Verse > Anthologies > Henry Wadsworth Longfellow, ed. > Poems of Places > Asia
  PREVIOUSNEXT  
CONTENTS · BOOK CONTENTS · BIBLIOGRAPHIC RECORD
Henry Wadsworth Longfellow, ed.  Poems of Places: An Anthology in 31 Volumes.
Asia: Vols. XXI–XXIII.  1876–79.
 
India: Ganges, the River
The Ganges
Letitia Elizabeth Landon (1802–1838)
 
ON sweeps the mighty river,—calmly flowing,
          Through the eternal flowers
          That light the summer hours
Year after year, perpetual in their blowing.
 
Over the myriad plains, that current ranges,        5
          Itself as clear and bright
          As in its earliest light,
And yet the mirror of perpetual changes.
 
Here must have ceased the echo of those slaughters,
          When stopped the onward jar        10
          Of Macedonian war,
Whose murmur only reached thy ancient waters.
 
Yet have they reddened with the fierce outpouring
          Of human blood and life,
          When over kingly strife        15
The vulture on his fated wing was soaring.
 
How oft its watch, impatient of the morrow,
          Hath mortal misery kept,
          Beside thy banks, and wept,
Kissing thy quiet night winds with their sorrow!        20
 
Yet thou art on thy course majestic keeping,
          Unruffled by the breath
          Of man’s vain life or death,
Calm as the heaven upon thy bosom sleeping.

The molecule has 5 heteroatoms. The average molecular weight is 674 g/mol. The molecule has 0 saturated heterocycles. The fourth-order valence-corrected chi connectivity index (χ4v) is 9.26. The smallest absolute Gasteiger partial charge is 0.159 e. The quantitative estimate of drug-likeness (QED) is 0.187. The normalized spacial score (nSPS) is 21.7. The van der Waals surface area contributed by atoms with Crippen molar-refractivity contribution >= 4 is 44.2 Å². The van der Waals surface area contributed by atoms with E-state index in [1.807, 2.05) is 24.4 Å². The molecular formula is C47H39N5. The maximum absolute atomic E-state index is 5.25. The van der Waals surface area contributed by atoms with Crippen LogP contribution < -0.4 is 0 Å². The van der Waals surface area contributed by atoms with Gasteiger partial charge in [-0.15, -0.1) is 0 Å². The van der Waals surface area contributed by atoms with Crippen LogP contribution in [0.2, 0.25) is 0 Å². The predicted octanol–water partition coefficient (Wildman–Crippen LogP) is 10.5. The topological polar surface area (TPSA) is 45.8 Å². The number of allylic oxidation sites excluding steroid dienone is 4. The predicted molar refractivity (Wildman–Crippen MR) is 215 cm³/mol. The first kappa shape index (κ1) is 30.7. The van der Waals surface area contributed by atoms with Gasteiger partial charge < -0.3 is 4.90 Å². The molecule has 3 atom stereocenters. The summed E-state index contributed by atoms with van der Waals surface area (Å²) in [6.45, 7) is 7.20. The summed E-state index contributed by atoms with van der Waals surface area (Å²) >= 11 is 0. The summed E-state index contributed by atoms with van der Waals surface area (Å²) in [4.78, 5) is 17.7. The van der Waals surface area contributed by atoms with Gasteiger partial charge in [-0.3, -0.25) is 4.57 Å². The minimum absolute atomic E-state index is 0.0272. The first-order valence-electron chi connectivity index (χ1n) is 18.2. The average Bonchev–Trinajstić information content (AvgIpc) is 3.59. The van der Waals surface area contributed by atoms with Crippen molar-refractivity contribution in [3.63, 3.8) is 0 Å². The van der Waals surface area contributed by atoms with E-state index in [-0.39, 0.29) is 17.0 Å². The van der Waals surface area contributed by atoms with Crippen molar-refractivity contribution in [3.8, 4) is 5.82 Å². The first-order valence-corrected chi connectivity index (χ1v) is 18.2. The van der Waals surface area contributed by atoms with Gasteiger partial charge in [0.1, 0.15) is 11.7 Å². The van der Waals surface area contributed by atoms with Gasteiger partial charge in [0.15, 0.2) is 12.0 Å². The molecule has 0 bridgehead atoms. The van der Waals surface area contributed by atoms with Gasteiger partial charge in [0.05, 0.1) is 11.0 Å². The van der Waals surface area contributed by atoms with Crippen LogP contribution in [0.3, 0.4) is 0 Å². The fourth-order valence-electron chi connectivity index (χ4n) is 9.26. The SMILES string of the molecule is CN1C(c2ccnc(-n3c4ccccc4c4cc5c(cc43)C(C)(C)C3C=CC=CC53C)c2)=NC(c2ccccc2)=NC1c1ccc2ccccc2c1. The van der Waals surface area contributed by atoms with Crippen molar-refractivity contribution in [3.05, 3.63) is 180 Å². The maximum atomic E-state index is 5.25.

Still dost thou keep thy calm and onward motion,        25
          Amid the ancient ranks
          Of forests on thy banks,
Till thou hast gained thy home,—the mighty ocean.
 
And thou dost scatter benefits around thee:
          Thy silver current yields        30
          Life to the green rice-fields,
That have like an enchanted girdle bound thee.
 
By thee are royal gardens, each possessing
          A summer in its hues,
          Which still thy wave renews;        35
Where’er thou flowest dost thou bear a blessing.
 
Such, O my country! should be thy advancing,—
          A glorious progress known
          As is that river’s, shown
By the glad sunshine on its waters glancing.        40
 
So should thy moral light be onwards flowing,—
          So should its course be bound
          By benefits around,
The blessings which itself hath known, bestowing.
 
Faith, commerce, knowledge, laws,—those should be springing        45
          Where’er thy standard flies
          Amid the azure skies,
Whose highest gifts that red-cross flag is bringing.
 
Already much for man has been effected;
          The weak and poor man’s cause        50
          Is strengthened by the laws,
The equal right, born with us, all respected.
 
But much awaits, O England! thy redressing;
          Thou hast no nobler guide
          Than yon bright river’s tide:        55
Bear as that bears,—where’er thou goest, blessing!
 
 
CONTENTS · BOOK CONTENTS · BIBLIOGRAPHIC RECORD
  PREVIOUSNEXT  
 
Loading
Click here to shop the Bartleby Bookstore.

Shakespeare · Bible · Strunk · Anatomy · Nonfiction · Quotations · Reference · Fiction · Poetry
© 1993–2014 Bartleby.com · [Top 150] · Subjects · Titles · Authors